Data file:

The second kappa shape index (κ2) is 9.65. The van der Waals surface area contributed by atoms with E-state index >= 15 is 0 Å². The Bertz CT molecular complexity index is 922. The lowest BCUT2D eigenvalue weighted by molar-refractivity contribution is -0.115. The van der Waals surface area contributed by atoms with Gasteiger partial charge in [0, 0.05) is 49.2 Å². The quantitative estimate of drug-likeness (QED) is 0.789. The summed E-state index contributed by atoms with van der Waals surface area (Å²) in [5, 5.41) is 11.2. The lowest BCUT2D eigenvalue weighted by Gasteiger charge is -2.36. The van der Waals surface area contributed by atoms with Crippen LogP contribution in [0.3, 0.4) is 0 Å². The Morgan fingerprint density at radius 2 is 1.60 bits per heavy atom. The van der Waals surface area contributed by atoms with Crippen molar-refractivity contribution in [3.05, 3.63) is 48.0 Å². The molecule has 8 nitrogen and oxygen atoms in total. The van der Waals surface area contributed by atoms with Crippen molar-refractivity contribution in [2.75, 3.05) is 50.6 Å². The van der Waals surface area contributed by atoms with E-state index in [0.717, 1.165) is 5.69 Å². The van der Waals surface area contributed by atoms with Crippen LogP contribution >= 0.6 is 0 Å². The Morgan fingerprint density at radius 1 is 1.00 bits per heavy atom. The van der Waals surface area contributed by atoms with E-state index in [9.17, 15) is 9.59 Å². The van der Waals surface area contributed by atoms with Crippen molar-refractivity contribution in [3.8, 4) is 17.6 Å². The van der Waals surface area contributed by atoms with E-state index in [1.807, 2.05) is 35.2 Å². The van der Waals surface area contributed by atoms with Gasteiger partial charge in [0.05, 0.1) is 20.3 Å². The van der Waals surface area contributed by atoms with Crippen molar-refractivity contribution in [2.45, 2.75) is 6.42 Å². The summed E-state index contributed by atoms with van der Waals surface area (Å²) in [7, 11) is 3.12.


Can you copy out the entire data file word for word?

The second kappa shape index (κ2) is 9.65. The van der Waals surface area contributed by atoms with E-state index >= 15 is 0 Å². The Bertz CT molecular complexity index is 922. The lowest BCUT2D eigenvalue weighted by molar-refractivity contribution is -0.115. The van der Waals surface area contributed by atoms with Gasteiger partial charge in [0, 0.05) is 49.2 Å². The quantitative estimate of drug-likeness (QED) is 0.789. The summed E-state index contributed by atoms with van der Waals surface area (Å²) in [5, 5.41) is 11.2. The lowest BCUT2D eigenvalue weighted by Gasteiger charge is -2.36. The van der Waals surface area contributed by atoms with Crippen LogP contribution in [0.3, 0.4) is 0 Å². The Morgan fingerprint density at radius 2 is 1.60 bits per heavy atom. The van der Waals surface area contributed by atoms with Crippen molar-refractivity contribution in [3.05, 3.63) is 48.0 Å². The molecule has 8 nitrogen and oxygen atoms in total. The van der Waals surface area contributed by atoms with Crippen molar-refractivity contribution in [2.75, 3.05) is 50.6 Å². The van der Waals surface area contributed by atoms with E-state index in [0.717, 1.165) is 5.69 Å². The van der Waals surface area contributed by atoms with Crippen LogP contribution >= 0.6 is 0 Å². The Morgan fingerprint density at radius 1 is 1.00 bits per heavy atom. The van der Waals surface area contributed by atoms with E-state index in [9.17, 15) is 9.59 Å². The van der Waals surface area contributed by atoms with Crippen molar-refractivity contribution in [3.8, 4) is 17.6 Å². The van der Waals surface area contributed by atoms with E-state index in [1.807, 2.05) is 35.2 Å². The van der Waals surface area contributed by atoms with Gasteiger partial charge in [0.05, 0.1) is 20.3 Å². The van der Waals surface area contributed by atoms with Crippen molar-refractivity contribution in [2.45, 2.75) is 6.42 Å². The summed E-state index contributed by atoms with van der Waals surface area (Å²) in [7, 11) is 3.12.